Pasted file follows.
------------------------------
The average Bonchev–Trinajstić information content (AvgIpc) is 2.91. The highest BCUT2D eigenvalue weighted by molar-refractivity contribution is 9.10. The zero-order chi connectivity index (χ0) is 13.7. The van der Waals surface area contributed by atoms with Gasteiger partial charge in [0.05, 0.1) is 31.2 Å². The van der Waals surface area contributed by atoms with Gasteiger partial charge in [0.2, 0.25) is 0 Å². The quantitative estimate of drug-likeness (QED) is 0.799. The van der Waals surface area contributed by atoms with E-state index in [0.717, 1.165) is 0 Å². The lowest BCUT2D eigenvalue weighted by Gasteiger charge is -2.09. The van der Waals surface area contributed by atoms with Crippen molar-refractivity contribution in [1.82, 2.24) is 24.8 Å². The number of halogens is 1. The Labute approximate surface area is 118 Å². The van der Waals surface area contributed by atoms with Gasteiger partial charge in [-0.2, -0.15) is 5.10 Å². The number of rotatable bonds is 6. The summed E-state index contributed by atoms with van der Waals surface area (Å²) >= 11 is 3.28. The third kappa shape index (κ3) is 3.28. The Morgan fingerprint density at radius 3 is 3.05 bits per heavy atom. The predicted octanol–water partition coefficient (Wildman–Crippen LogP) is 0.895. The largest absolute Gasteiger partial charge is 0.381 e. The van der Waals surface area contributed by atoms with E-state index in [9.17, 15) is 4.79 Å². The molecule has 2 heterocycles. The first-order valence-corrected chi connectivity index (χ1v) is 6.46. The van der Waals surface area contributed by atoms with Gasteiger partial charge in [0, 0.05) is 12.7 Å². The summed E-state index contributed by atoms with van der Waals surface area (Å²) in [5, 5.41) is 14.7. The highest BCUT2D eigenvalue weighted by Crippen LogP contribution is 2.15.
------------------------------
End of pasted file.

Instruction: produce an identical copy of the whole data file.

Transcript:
The average Bonchev–Trinajstić information content (AvgIpc) is 2.91. The highest BCUT2D eigenvalue weighted by molar-refractivity contribution is 9.10. The zero-order chi connectivity index (χ0) is 13.7. The van der Waals surface area contributed by atoms with Gasteiger partial charge in [0.05, 0.1) is 31.2 Å². The van der Waals surface area contributed by atoms with Gasteiger partial charge in [0.2, 0.25) is 0 Å². The quantitative estimate of drug-likeness (QED) is 0.799. The van der Waals surface area contributed by atoms with E-state index in [0.717, 1.165) is 0 Å². The lowest BCUT2D eigenvalue weighted by Gasteiger charge is -2.09. The van der Waals surface area contributed by atoms with Crippen molar-refractivity contribution in [1.82, 2.24) is 24.8 Å². The number of halogens is 1. The Labute approximate surface area is 118 Å². The van der Waals surface area contributed by atoms with Gasteiger partial charge in [-0.2, -0.15) is 5.10 Å². The number of rotatable bonds is 6. The summed E-state index contributed by atoms with van der Waals surface area (Å²) >= 11 is 3.28. The third kappa shape index (κ3) is 3.28. The Morgan fingerprint density at radius 3 is 3.05 bits per heavy atom. The predicted octanol–water partition coefficient (Wildman–Crippen LogP) is 0.895. The largest absolute Gasteiger partial charge is 0.381 e. The van der Waals surface area contributed by atoms with E-state index in [9.17, 15) is 4.79 Å². The molecule has 2 heterocycles. The first-order valence-corrected chi connectivity index (χ1v) is 6.46. The van der Waals surface area contributed by atoms with Gasteiger partial charge in [0, 0.05) is 12.7 Å². The summed E-state index contributed by atoms with van der Waals surface area (Å²) in [5, 5.41) is 14.7. The highest BCUT2D eigenvalue weighted by Crippen LogP contribution is 2.15.